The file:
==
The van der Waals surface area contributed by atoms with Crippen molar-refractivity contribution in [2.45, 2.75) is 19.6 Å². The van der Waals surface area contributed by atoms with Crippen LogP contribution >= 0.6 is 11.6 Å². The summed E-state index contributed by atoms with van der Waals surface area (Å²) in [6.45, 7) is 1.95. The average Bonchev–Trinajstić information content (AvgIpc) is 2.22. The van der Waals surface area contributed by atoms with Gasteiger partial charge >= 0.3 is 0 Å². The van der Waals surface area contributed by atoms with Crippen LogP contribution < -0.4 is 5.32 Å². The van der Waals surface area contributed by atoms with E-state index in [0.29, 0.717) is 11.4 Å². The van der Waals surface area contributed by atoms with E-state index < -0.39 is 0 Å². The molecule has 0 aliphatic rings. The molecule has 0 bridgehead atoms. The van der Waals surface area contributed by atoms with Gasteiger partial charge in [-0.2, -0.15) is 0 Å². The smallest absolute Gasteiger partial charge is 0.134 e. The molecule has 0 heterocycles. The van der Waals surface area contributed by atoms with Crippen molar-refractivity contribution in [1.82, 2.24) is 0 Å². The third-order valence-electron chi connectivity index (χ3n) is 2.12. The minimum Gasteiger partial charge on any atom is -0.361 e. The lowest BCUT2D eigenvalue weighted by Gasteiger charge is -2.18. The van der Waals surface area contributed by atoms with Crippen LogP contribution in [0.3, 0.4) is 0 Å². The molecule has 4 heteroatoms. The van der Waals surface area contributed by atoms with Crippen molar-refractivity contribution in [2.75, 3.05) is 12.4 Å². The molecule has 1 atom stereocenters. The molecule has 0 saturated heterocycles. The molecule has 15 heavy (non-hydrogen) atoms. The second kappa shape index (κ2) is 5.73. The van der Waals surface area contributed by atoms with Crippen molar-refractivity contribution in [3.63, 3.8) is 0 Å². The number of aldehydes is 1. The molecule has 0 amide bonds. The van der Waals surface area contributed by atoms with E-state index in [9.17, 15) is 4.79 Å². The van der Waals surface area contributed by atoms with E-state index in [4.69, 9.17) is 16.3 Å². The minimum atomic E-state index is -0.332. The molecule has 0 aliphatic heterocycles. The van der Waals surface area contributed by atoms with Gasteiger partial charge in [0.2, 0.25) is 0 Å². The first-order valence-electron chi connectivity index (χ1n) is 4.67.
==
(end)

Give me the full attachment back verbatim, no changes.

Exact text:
The van der Waals surface area contributed by atoms with Crippen molar-refractivity contribution in [2.45, 2.75) is 19.6 Å². The van der Waals surface area contributed by atoms with Crippen LogP contribution >= 0.6 is 11.6 Å². The summed E-state index contributed by atoms with van der Waals surface area (Å²) in [6.45, 7) is 1.95. The average Bonchev–Trinajstić information content (AvgIpc) is 2.22. The van der Waals surface area contributed by atoms with Gasteiger partial charge >= 0.3 is 0 Å². The van der Waals surface area contributed by atoms with Crippen LogP contribution < -0.4 is 5.32 Å². The van der Waals surface area contributed by atoms with E-state index in [0.29, 0.717) is 11.4 Å². The van der Waals surface area contributed by atoms with E-state index < -0.39 is 0 Å². The molecule has 0 aliphatic rings. The molecule has 0 bridgehead atoms. The van der Waals surface area contributed by atoms with Gasteiger partial charge in [-0.2, -0.15) is 0 Å². The smallest absolute Gasteiger partial charge is 0.134 e. The molecule has 0 heterocycles. The van der Waals surface area contributed by atoms with Crippen molar-refractivity contribution in [1.82, 2.24) is 0 Å². The third-order valence-electron chi connectivity index (χ3n) is 2.12. The minimum Gasteiger partial charge on any atom is -0.361 e. The lowest BCUT2D eigenvalue weighted by Gasteiger charge is -2.18. The van der Waals surface area contributed by atoms with Crippen LogP contribution in [0.3, 0.4) is 0 Å². The molecule has 4 heteroatoms. The van der Waals surface area contributed by atoms with Crippen molar-refractivity contribution in [2.75, 3.05) is 12.4 Å². The molecule has 1 atom stereocenters. The molecule has 0 saturated heterocycles. The molecule has 15 heavy (non-hydrogen) atoms. The second kappa shape index (κ2) is 5.73. The van der Waals surface area contributed by atoms with Crippen molar-refractivity contribution in [3.63, 3.8) is 0 Å². The number of aldehydes is 1. The molecule has 0 amide bonds. The van der Waals surface area contributed by atoms with E-state index in [9.17, 15) is 4.79 Å². The van der Waals surface area contributed by atoms with E-state index in [4.69, 9.17) is 16.3 Å². The minimum atomic E-state index is -0.332. The molecule has 0 aliphatic heterocycles. The van der Waals surface area contributed by atoms with Gasteiger partial charge in [0.2, 0.25) is 0 Å². The first-order valence-electron chi connectivity index (χ1n) is 4.67.